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3.NF.3. Explain equivalence of fractions in special cases, and compare fractions by reasoning about their size. a. Understand two fractions as equivalent (equal) if they are the same size, or the same point on a number line. b. Recognize and generate simple equivalent fractions, e.g., 1/2 = 2/4, 4/6 = 2/3. Explain why the fractions are equivalent, e.g., by using a visual fraction model. c. Express whole numbers as fractions, and recognize fractions that are equivalent to whole numbers. Standard 3.NF.3, Parts a, b, & c

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Puzzled Penguin My teacher asked me to show two fractions that was equivalent to Is my answer correct?

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15 Fraction Equivalencies Equivalent fractions show the same point on the number line. Equivalent fractions show the same size.

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Making Connections in Classroom 1)Use the fraction strips to make a number line from 0 to 1, so that the whole is the same length as the whole fraction strip. 2)Line up the fraction strips under the number line, one at a time, and mark the equal-sized parts. 3)Label the marks with fraction symbols. Don’t forget to also label fractions such as 0/4 and 4/4. What are some observations you hope students would make about fraction relationships to help them decide if two fractions are equivalent?

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How do you know if fractions are equivalent?

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Explain why a fraction a/b is equivalent to a fraction (n × a) / (n × b) by using visual fraction models, with attention to how the number and size of the parts differ even though the two fractions themselves are the same size. Use this principle to recognize and generate equivalent fractions. Standard 4.NF.1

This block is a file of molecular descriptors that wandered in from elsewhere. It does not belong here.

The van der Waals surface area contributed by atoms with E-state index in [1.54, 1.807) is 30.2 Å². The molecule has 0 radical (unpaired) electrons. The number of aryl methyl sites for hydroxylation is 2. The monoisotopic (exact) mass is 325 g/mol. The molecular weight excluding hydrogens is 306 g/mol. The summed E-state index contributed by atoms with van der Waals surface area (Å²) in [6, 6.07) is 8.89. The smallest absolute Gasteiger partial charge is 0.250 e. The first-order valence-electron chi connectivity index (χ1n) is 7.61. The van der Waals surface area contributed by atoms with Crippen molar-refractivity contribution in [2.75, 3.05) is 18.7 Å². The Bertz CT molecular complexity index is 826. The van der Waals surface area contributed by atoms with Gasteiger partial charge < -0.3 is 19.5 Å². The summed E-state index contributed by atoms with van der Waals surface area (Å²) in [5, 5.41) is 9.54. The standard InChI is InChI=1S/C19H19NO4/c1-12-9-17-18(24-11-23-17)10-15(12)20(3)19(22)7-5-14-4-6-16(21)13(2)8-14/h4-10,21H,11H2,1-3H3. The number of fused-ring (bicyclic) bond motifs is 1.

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Grade 3 Equivalent Fractions Read pp. 3-4; study margin notes and diagrams. Study standard 3.NF.3. Grade 4 Equivalent Fractions Read p. 5; study margin notes and diagrams. Study standard 4.NF.1. Progressions Document Read the progressions document Go back to the interpretation guide to add any more information you’ve learned from the progressions.

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Learning Intention and Success Criteria Learning Intention: We are learning to develop understanding of fraction as numbers. Success Criteria: We will be successful when can explain the equivalence of fractions.

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21 Reflection How will the study of the fractions standards progression and their application to the classroom help your work with teachers? If you could choose a Math Practice Standard for this session, which standard would you choose and why? Use specific examples to support your reasoning. 21

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22 Professional Practice Use the task “Closest to Half” with 2-5 students. Bring back student work samples Be prepared to share out 22

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Building Conceptual Understanding of Fractions Part One

Building Conceptual Understanding of Fractions Part One